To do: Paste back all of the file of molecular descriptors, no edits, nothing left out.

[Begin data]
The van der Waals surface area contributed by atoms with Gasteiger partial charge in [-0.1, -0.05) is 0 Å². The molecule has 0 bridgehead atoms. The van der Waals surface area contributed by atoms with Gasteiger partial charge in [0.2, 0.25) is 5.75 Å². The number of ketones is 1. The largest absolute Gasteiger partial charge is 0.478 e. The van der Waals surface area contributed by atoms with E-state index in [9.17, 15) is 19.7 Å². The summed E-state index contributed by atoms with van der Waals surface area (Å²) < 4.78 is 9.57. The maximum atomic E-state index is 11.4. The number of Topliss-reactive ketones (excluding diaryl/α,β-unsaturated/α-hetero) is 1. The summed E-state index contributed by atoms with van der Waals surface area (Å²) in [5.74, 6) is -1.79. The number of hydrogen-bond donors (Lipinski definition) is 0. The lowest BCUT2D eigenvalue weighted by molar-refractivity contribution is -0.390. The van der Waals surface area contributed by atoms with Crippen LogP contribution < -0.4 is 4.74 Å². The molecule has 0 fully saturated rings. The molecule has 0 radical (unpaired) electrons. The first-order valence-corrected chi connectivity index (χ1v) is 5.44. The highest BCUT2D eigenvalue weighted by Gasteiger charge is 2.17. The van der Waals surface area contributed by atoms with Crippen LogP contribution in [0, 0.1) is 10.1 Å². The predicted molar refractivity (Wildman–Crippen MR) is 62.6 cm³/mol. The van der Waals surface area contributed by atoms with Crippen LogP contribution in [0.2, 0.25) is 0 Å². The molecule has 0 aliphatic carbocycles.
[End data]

The van der Waals surface area contributed by atoms with Gasteiger partial charge in [-0.1, -0.05) is 0 Å². The molecule has 0 bridgehead atoms. The van der Waals surface area contributed by atoms with Gasteiger partial charge in [0.2, 0.25) is 5.75 Å². The number of ketones is 1. The largest absolute Gasteiger partial charge is 0.478 e. The van der Waals surface area contributed by atoms with E-state index in [9.17, 15) is 19.7 Å². The summed E-state index contributed by atoms with van der Waals surface area (Å²) < 4.78 is 9.57. The maximum atomic E-state index is 11.4. The number of Topliss-reactive ketones (excluding diaryl/α,β-unsaturated/α-hetero) is 1. The summed E-state index contributed by atoms with van der Waals surface area (Å²) in [5.74, 6) is -1.79. The number of hydrogen-bond donors (Lipinski definition) is 0. The lowest BCUT2D eigenvalue weighted by molar-refractivity contribution is -0.390. The van der Waals surface area contributed by atoms with Crippen LogP contribution < -0.4 is 4.74 Å². The molecule has 0 fully saturated rings. The molecule has 0 radical (unpaired) electrons. The first-order valence-corrected chi connectivity index (χ1v) is 5.44. The highest BCUT2D eigenvalue weighted by Gasteiger charge is 2.17. The van der Waals surface area contributed by atoms with Crippen LogP contribution in [0, 0.1) is 10.1 Å². The predicted molar refractivity (Wildman–Crippen MR) is 62.6 cm³/mol. The van der Waals surface area contributed by atoms with Crippen LogP contribution in [0.2, 0.25) is 0 Å². The molecule has 0 aliphatic carbocycles.